1. ## Confusing with pointer to structure...Please help me see the code

I'm reading through a data structure textbook. I'm doing the part of Linked list.
here's the code from the textbook:
I'm not clear with pointer.

what I'm confused is that the code created a pointer to the structure (*NodePtr)
Q1. Is NodePtr store the address of the structure??
Q2. Are top, np, last address of the structure??
Q3. here.....NodePtr makeNode(int);... does it returns an address of the structure which is np?? but following part np is used as a pointer??

Code:
```#include <stdio.h>
#include <stdlib.h>
typedef struct node{
int num;
struct node* next;
}Node, *NodePtr;

main()
{
void printlist(NodePtr);
NodePtr makeNode(int);
int n;
NodePtr top, np, last;

top = NULL;
if(scan(%d, &n)!= 1) n=0;
while(n!=0)
{
np= makeNode(n);
if(top == NULL) top = np;
else last -> next = np;
last = np;
if(scanf("%d", &n)!=1) n= 0;
}

printList(top);
}

NodePtr makeNode(int n)
{
NodePtr np = (NodePtr)malloc(sizeof(Node));
np -> num = n;
np -> next = NULL;
return np;
}

void printList(NodePtr np)
{
while(np != NULL)
{
printf("%d\n", np->num);
np = np->next;
}
}```
from Data Structures in C. by Noel Kalicharan. page60 2. That is a typedef, that it's doing is linking the name NodePtr to the type of struct node * (pointer to node object).

Perhaps this will make it more clear:
Code:
```struct node{
int num;
struct node* next;
};

typedef struct node Node;
typedef struct node *NodePtr;```
The code above simply combines those 3 lines into a single statement. 3. Thank you for replying me!

Can I say these: Node and *NodePtr, these are a type of data which is struct node
so *NodePtr is the structure, NodePtr is the pointer to the structure, so does np, top and last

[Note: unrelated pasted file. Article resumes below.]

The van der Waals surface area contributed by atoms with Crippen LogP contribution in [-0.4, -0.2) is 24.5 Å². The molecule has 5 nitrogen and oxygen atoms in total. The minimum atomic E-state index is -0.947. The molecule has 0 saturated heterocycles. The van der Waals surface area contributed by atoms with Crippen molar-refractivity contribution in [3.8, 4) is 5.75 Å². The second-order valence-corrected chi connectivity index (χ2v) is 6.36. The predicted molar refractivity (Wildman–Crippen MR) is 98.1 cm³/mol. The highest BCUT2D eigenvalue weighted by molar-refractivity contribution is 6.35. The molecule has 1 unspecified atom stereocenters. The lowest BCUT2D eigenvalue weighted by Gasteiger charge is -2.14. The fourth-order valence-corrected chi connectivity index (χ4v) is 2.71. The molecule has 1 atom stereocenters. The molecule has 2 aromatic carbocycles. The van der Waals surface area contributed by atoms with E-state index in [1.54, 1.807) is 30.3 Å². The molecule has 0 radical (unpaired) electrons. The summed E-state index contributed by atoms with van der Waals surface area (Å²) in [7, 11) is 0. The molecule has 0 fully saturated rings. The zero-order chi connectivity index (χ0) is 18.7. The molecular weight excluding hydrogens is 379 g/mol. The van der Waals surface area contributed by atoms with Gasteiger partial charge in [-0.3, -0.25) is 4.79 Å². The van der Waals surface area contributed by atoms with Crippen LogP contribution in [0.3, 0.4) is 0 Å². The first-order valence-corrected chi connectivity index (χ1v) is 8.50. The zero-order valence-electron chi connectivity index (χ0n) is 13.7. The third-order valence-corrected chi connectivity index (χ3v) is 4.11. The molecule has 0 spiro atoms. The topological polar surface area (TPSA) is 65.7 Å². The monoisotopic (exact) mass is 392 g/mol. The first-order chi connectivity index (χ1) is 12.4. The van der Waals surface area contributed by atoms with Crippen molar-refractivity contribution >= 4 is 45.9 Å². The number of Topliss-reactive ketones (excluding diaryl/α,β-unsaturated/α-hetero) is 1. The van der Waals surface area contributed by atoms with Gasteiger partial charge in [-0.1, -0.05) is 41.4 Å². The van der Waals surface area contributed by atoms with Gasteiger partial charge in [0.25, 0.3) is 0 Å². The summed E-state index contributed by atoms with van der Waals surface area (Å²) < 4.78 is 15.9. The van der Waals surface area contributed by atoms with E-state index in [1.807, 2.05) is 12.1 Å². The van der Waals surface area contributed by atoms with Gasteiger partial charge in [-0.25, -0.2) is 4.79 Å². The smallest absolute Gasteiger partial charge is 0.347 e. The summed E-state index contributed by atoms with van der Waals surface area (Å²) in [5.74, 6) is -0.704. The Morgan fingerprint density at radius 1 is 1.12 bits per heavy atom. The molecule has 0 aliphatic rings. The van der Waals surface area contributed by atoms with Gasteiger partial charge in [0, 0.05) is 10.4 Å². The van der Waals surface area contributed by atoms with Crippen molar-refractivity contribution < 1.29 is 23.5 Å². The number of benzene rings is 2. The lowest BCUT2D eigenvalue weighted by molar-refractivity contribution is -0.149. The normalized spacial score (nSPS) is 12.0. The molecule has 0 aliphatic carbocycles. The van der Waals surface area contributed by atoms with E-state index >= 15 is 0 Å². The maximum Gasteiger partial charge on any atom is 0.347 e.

What is the difference between Node and *NodePtr?
when declare does it means NodePtr occupy a single cell that stores the address of the structure which is NULL/rubbish at that time
while system create a full struct Node space for Node? - I might expressing it in a confusing way - Am I thinking it in the right way??

so in the code
Code:
```NodePtr makeNode(int n)
{
NodePtr np = (NodePtr)malloc(sizeof(Node));
np ->num = n;
np ->next = NULL;
return np;
}```
why its not cast as (*NodePtr)? I'm so bad at pointers
like this
Code:
```char* buffer;
buffer = (char*)buffer(sizeof(char));``` 4. Originally Posted by xz1014
Node are *NodePtr, these are a type of data which is struct node
No, refer to nonpuz's code snippet in post #2. Node is an alias for struct node; NodePtr is an alias for struct node* (i.e., pointer to struct node). The *NodePtr syntax that you see is just syntax for the typedef to declare that NodePtr is an alias for struct node*. By itself, *NodePtr has no meaning as NodePtr is a type, so you cannot apply the dereference operator to it. 5. I just read the chapter again and I think I understand what you mean! Thank you!
so when I declare a pointer to the structure struct node. I can either do NodePtr np or Node* np. When I malloc space I can cast as either NodePtr or (Node*)?

so... What will happen if I don't use pointer to create linked list? Popular pages Recent additions